Why Has Innovation Dried Up?
At Least in the U.S – Development Spend Has Increased at the Expense of Discovery
These days you read headlines like the following.
- “Drug Discovery in Jeopardy” – Pedro Cuatracasas, J Clin Invest. 2006 November 1; 116(11): 2837–2842.
- “Is the HIV drug pipeline drying up?” – David Menahue, Sept. 2008, http://napwa.org.au/pl/2008/09/aids-2008-is-the-hiv-drug-pipeline-drying-up
- “The “pipelines” of forthcoming drugs on which its future health depends have been drying up for some time”, The Economist, Mar 11th 2004
- “Antibiotics pipeline ‘drying up,’ WHO warns”, epiNewswire, Feb. 09, 2011
- “Big Pharma Pipeline: Why So Dry?”Saj Karsan, Seeking Alpha, Sept. 2008
Let’s go with the plumbing analogy to find out why the pipeline for new drugs is running dry.
We’ve all seen the cartoon that shows a lot of projects at the beginning of Drug Discovery shrinking like a pipe constricting down at the point of entering preclinical development, shrinking further through the stages of clinical trials ending with a few drugs approved at the end. Here is our version.
Figure 1, A Hypothetical R&D Pipeline Based on Industry Attrition Rates by Stage, and One Launch per Year. (Described in Attrition)
Figure 1 shows a pharmaceutical R&D pipeline based on Industry averages for attrition at each stage in the pipeline. It suggests that for one drug to launch from the pipeline a considerably larger set of projects is needed in Drug Discovery and Preclinical Research. 89% of the projects in the pipeline need to be in Discovery and Preclinical Research.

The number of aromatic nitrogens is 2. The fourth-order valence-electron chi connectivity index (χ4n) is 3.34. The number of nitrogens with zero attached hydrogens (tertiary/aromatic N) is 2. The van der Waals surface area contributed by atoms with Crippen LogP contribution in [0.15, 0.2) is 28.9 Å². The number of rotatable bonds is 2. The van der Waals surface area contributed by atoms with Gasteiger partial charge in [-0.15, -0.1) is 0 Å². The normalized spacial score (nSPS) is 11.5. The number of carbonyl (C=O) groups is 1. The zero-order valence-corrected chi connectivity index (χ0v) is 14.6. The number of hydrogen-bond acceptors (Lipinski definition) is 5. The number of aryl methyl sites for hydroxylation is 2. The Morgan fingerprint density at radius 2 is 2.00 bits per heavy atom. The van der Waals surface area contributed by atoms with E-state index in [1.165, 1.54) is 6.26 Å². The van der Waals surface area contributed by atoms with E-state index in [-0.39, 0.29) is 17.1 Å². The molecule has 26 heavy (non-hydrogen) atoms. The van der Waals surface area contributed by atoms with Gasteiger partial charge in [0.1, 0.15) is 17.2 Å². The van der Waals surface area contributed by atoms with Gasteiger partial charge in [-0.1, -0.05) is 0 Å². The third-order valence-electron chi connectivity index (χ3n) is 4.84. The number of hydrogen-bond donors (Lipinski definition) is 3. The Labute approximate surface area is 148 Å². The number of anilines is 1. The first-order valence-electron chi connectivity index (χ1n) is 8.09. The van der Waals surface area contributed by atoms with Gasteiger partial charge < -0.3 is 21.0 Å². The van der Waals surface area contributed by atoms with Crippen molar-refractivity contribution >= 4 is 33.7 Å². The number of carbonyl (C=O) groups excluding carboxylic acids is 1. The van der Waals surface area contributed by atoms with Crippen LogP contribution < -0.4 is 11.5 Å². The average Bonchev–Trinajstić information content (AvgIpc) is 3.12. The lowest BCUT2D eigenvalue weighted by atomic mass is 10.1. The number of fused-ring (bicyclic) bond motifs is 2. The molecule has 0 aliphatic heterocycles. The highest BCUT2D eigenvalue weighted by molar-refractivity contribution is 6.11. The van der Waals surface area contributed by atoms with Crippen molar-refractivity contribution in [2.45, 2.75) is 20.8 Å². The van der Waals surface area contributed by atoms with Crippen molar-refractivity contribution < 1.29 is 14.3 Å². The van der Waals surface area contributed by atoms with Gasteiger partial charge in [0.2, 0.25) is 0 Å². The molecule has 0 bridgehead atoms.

Now let’s look at the percentage of R&D spend that goes into these stages. Cohen pulled most of this data from past reports of the Pharmaceutical Manufacturers Association (PHRMA), Fig. 2. We back-filled the last three available years of data from PHRMA annual profiles.
Figure 2, Pharmaceutical industry percentage allocation of R&D expenditures from 1976–2008. 1976-2002 data provided by PHRMA and analyzed in F. Cohen, 2004.1 Non-clinical/preclinical is the term by PHRMA for Discovery and Preclinical Research. *Data supplied from PHRMA Profiles for 2008-2010.
What do we see in this bar chart? We see that in the ‘70s the industry spend on R&D stages was in line with supporting a healthy pipeline. To support a lot of projects in Discovery and Preclinical Research – almost 70% of the industry R&D budget went into Discovery and Preclinical research, in that era. The rest funded clinical development. But look where the Industry has gone – since 2006 the Industry has spent less than 30% of its budget on Discovery and Preclinical research. The lion’s share of the budget now goes into the clinical stages of R&D. (The same trend was observed by Moses et al.,2). Clinical research is getting more costly. It is hard to imagine how the industry could use <30% of its budget to fund almost 90% of the pipeline represented by Discovery and Preclinical Research, unless it dramatically lowered the cost of each project in Discovery and Preclinical Research or totally revised its strategy for finding new drugs.